Of all the coffee producing countries and regions in Central America it would be hard to pick a favourite, but Huehuetenango in Guatemala would be a worthy contender. This coffee from Isabel Ramirez typifies what we like about working with fruited, winey coffees from Huehue.
Having taken over from her husband who has since emigrated to the US, Isabel Ramirez is now the custodian of Q’antxabina, a 1.5-hectare coffee farm named in the local indigineous language of Popti after a native shade tree, Guachipilin. It spans from 1,700 to 1,750 metres in the small region of Aldea Com, near to the town of Concepcion Huista in Guatemala’s Huehuetenango region.
Taking the reins doesn’t just mean undertaking the mammoth task of looking after the coffee plants at the farm, but also training up and passing on the knowhow and techniques of coffee husbandry to her own children and the other workers on the farm.
In previous years Isabel has been selling into the local commodity market, but Primavera have provided her with access to a specialty market due to her potential for great quality. In her own words, “From the beginning I have tried to make producing coffee profitable. This has been the first year when I have been producing and marketing my coffee for its quality. I feel very motivated to keep on improving my work.”
The Bourbon and Caturra coffee trees on Q’antxabina are grown under Gravilea and Guachipilin, which is great for the coffee but also for biodiversity on the farm. The coffee itself is fertilised with homemade lombri-compost.
Hiring pickers during the main bulk of the harvest, Isabel instructs them to perform multiple passes around the trees, ensuring a more uniform and ripe selection of fruit, which is just one of the many starting blocks needed to produce quality outturns. The beneficio is located a short horse ride from the trees, and so after a quick journey they are depulped and fermented under water, for more control, for a 48hr period.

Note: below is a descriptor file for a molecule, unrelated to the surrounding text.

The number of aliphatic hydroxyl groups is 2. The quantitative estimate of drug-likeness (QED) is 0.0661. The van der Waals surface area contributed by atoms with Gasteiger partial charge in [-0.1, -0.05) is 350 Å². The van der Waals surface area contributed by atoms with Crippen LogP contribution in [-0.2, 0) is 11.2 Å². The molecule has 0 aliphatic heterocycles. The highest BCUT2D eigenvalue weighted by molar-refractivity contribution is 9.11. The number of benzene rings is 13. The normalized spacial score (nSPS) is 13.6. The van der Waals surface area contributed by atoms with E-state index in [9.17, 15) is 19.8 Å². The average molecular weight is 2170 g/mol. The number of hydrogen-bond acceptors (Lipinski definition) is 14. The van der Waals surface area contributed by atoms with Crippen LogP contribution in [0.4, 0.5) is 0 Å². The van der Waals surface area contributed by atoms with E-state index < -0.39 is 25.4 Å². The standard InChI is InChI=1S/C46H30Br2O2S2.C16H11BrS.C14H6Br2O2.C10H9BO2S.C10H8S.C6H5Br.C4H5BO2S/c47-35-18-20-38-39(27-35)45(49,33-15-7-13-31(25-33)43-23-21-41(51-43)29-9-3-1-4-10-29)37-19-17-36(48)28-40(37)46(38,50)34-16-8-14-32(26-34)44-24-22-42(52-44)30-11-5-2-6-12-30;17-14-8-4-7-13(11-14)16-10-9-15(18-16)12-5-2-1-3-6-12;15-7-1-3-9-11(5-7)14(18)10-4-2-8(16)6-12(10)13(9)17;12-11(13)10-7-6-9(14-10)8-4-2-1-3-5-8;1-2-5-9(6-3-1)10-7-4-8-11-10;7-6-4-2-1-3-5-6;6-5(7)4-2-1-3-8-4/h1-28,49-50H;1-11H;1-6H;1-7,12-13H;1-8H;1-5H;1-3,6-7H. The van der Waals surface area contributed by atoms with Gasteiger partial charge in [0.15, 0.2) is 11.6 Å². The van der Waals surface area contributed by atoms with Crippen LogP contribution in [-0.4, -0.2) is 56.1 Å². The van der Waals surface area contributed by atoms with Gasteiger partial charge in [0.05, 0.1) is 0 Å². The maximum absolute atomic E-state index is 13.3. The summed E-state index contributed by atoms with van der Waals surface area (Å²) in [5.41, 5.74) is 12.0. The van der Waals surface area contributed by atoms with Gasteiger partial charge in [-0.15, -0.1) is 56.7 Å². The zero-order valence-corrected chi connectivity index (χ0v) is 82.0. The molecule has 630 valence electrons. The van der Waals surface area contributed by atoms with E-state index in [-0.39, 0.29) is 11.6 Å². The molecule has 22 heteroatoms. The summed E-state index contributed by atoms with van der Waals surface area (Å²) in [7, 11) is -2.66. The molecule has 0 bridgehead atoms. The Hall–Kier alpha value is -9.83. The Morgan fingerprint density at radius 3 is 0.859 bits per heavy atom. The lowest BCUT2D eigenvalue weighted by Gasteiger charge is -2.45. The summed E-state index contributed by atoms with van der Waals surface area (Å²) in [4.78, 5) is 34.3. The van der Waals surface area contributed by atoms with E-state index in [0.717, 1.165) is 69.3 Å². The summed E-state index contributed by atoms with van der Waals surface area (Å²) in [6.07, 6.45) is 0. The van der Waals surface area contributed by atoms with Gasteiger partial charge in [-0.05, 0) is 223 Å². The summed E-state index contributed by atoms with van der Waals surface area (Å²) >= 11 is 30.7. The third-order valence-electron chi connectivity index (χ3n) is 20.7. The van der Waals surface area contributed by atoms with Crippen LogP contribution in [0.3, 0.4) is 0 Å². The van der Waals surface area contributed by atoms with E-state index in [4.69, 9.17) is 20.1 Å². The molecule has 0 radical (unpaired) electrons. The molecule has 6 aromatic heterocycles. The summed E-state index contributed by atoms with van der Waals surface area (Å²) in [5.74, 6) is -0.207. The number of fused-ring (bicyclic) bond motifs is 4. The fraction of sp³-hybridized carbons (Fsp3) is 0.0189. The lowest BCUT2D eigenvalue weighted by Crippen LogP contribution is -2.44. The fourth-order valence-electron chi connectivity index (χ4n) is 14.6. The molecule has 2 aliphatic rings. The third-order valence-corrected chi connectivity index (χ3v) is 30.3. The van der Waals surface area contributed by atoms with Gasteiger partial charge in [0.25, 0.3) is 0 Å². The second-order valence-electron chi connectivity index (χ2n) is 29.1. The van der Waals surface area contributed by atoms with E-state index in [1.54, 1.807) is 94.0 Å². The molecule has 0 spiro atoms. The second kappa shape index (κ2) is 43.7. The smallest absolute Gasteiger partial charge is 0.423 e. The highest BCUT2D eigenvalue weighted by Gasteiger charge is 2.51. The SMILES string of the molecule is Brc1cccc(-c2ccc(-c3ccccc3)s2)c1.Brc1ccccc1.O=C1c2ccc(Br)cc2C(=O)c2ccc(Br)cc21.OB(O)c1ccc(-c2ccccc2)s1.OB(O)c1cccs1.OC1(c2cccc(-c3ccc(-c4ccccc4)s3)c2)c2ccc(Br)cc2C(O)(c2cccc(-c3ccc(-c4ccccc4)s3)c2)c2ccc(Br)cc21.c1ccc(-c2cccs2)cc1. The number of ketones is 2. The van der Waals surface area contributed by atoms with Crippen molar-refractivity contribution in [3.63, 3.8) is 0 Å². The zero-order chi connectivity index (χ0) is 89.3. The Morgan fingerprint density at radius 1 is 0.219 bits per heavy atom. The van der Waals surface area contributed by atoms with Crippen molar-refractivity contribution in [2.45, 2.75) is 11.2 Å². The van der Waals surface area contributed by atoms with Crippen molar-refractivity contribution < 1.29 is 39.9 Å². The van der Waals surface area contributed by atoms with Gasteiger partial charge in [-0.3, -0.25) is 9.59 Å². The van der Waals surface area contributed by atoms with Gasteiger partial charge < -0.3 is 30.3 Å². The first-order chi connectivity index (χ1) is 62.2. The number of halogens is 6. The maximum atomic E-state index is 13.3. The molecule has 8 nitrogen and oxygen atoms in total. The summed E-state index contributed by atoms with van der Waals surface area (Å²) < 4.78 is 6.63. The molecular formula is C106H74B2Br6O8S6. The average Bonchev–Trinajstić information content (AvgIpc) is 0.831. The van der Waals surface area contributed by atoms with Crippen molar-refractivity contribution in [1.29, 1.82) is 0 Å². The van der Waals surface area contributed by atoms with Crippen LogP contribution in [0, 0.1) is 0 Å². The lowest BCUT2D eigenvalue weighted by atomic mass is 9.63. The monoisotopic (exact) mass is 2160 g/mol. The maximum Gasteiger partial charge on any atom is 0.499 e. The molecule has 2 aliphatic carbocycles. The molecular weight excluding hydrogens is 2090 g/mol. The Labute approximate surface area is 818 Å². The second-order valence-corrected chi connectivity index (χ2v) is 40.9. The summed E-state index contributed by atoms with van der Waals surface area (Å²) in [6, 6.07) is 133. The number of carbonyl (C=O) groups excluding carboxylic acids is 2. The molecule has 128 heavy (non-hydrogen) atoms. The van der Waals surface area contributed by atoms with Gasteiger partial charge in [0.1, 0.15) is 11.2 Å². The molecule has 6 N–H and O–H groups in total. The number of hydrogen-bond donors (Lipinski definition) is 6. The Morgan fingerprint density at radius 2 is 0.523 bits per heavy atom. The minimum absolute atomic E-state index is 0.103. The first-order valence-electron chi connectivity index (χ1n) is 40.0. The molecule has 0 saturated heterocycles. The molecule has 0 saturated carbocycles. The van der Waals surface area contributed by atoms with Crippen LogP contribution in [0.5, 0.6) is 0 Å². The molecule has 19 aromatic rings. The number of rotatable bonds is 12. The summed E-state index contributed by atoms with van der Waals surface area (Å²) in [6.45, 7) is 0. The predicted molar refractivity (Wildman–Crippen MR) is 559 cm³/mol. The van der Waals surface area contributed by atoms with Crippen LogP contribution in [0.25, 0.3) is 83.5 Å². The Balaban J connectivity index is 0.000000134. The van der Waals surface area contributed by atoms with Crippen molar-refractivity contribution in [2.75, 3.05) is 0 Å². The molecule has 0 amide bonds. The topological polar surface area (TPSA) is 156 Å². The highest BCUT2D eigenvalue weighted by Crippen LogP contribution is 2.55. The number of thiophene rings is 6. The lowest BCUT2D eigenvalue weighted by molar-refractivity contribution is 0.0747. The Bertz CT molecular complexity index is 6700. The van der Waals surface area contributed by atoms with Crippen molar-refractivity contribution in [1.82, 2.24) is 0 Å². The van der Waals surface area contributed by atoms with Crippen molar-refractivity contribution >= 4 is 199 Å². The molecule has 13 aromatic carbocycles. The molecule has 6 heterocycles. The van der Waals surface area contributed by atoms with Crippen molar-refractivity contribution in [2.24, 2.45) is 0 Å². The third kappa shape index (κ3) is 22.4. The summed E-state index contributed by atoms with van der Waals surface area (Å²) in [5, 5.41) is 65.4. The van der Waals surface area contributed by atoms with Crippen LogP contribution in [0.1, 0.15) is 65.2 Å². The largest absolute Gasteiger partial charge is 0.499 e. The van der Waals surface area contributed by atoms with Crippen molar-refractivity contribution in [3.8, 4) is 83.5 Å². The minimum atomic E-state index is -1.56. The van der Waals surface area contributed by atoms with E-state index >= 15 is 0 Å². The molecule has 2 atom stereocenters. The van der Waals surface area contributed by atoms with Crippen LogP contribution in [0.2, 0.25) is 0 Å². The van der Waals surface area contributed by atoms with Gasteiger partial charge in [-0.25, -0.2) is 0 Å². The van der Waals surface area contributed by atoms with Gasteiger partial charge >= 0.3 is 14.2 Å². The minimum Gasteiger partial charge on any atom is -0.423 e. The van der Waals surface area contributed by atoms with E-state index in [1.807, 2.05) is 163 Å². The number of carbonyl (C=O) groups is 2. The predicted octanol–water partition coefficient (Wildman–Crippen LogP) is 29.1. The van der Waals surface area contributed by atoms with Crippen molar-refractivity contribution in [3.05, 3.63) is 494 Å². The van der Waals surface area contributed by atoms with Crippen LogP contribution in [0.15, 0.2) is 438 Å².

Once the parchment is scrubbed clean it is laid out to dry on patios for around 6 days.
Primavera are one of our longest standing exporting partners, who have in recent years invested in a brand-new dry mill. Installing solar panels and being kitted out with Pinhalense grading and milling machines, they have also installed a digital colour sorter to further refine the quality of the lots they’re buying and exporting. As well as taking care of the quality analysis, dry milling and export logistics, Primavera have a boots-on-the-ground approach, sending their team of agronomists to visit their producers throughout the year with the intention of supporting them with both harvest yield quantity and quality.
Aldea Com, Concepción Huista, Huehuetenango, Guatemala
Juicy & vibrant, look for flavours of black cherries & ripe plums. Delicate floral notes give way to comforting milk chocolate in the finish.